The Complaint does not contain any allegations regarding diversity jurisdiction as it does not allege Plaintiff's domicile, Defendant's state of incorporation and principal place of business, or the amount in controversy. However, the Complaint indicates that Plaintiff's mailing address is in Gary, Indiana, and that Defendant's mailing address is in Hammond, Indiana. If Plaintiff is domiciled in Indiana and if Defendant is an Indiana corporation, then the Court would not have diversity jurisdiction to hear this case brought solely based on a state law claim of wrongful termination. If Plaintiff indeed intends to allege a state law claim of wrongful termination in this federal court, then Plaintiff must file an amended complaint that properly alleges the citizenship of Plaintiff, the citizenship of Defendant, and the amount in controversy to establish diversity jurisdiction.

         In addition, even though Plaintiff did not check the box for a claim under Title VII, the Court nevertheless considers whether Plaintiff has stated a claim under the federal statute. Title VII is premised on eliminating discrimination:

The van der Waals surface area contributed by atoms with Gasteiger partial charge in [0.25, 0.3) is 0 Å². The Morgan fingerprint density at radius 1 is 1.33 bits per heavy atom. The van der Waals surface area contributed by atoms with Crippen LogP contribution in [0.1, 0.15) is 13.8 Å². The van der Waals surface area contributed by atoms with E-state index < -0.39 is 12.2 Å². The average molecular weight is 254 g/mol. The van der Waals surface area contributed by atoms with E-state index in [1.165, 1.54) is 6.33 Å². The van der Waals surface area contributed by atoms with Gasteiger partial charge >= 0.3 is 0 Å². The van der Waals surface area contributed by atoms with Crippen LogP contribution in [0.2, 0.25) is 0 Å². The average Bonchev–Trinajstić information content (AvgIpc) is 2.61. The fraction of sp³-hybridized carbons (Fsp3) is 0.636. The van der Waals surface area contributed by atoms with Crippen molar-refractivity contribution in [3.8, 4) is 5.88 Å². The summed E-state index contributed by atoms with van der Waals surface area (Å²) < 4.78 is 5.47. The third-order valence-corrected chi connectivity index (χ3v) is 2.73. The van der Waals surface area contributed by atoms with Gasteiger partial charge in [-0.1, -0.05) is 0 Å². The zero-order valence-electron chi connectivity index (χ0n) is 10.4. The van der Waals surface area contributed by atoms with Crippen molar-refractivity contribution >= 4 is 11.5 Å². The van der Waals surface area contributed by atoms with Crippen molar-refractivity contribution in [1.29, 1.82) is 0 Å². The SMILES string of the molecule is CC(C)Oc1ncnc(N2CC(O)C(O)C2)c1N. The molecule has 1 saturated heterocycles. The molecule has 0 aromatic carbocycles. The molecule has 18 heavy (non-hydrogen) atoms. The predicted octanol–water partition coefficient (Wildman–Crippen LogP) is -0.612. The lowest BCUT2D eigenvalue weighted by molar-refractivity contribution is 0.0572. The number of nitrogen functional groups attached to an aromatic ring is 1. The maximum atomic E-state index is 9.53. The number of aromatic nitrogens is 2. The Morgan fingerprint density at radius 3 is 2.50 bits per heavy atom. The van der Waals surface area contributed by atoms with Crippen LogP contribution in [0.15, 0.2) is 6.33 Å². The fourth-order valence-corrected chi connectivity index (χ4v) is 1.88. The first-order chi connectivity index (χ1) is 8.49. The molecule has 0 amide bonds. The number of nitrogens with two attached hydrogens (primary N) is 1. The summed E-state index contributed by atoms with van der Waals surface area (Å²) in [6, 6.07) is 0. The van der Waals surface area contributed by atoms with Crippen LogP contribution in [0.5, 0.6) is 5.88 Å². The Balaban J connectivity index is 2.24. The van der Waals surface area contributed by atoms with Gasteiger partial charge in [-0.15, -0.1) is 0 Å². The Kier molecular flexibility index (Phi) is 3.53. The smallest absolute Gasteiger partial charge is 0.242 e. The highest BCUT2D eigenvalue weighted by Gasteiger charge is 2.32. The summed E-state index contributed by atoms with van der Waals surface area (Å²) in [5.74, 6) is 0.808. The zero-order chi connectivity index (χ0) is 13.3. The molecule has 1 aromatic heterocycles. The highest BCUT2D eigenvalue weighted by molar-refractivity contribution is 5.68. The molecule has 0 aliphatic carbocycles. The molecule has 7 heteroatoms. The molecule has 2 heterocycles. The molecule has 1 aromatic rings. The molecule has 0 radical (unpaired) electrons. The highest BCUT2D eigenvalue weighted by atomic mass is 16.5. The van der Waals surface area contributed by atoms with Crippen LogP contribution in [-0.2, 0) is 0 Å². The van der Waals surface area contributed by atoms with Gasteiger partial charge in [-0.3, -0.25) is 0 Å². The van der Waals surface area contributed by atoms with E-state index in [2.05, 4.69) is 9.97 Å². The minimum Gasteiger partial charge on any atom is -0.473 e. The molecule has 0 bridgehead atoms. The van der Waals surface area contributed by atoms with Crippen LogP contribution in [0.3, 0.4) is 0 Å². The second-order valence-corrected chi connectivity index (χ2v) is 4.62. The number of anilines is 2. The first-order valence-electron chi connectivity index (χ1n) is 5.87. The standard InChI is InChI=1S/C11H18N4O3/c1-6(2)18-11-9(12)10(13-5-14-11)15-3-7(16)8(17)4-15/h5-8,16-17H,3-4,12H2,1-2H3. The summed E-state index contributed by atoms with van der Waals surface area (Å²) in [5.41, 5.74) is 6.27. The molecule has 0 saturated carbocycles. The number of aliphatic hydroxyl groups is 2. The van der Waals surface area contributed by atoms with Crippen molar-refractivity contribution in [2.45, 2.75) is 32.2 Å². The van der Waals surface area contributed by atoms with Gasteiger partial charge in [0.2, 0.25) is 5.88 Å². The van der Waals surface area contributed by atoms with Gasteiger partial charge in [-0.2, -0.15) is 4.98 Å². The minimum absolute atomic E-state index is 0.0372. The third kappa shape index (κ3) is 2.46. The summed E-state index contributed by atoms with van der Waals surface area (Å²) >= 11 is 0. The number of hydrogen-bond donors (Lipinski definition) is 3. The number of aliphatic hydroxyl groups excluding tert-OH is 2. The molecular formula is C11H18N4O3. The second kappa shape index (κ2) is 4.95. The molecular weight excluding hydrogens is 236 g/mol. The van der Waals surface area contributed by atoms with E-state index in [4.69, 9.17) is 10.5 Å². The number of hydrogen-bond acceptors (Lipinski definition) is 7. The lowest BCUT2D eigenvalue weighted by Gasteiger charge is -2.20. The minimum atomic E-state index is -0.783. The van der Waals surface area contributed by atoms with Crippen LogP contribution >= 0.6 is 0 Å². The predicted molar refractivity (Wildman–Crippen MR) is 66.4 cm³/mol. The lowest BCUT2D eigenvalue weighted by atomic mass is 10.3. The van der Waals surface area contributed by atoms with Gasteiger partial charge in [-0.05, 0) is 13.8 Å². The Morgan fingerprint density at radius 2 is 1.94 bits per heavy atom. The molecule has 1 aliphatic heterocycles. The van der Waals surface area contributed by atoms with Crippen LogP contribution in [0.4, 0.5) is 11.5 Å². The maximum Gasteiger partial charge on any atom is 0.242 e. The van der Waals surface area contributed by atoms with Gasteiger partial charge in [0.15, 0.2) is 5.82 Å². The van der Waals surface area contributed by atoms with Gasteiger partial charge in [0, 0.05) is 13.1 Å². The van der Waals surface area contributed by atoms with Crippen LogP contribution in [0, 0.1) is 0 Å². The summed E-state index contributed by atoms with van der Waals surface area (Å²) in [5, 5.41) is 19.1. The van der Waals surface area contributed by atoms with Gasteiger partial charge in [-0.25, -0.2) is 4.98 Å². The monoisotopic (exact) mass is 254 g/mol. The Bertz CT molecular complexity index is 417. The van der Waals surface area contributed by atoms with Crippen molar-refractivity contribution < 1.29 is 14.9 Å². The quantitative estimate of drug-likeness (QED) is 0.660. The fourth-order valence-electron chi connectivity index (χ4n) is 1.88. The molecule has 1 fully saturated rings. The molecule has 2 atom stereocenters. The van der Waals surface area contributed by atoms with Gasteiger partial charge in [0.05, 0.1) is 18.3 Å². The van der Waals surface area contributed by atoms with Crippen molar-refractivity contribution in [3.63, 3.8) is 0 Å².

It shall be an unlawful employment practice for an employer

(1) to fail or refuse to hire or to discharge any individual, or otherwise to discriminate against any individual with respect to his compensation, terms, conditions, or privileges of employment, because of such individual's race, color, religion, sex, or national origin . . . .

42 U.S.C.A. § 2000e-2(a)(1). Because it appears from the termination letter that Plaintiff was terminated while a probationary employee, the Court notes that Title VII also provides:

It shall be an unlawful employment practice for any employer, labor organization, or joint labor-management committee controlling apprenticeship or other training or retraining, including on-the-job training programs to discriminate against any individual because of his race, color, religion, sex, or national origin in admission to, or ...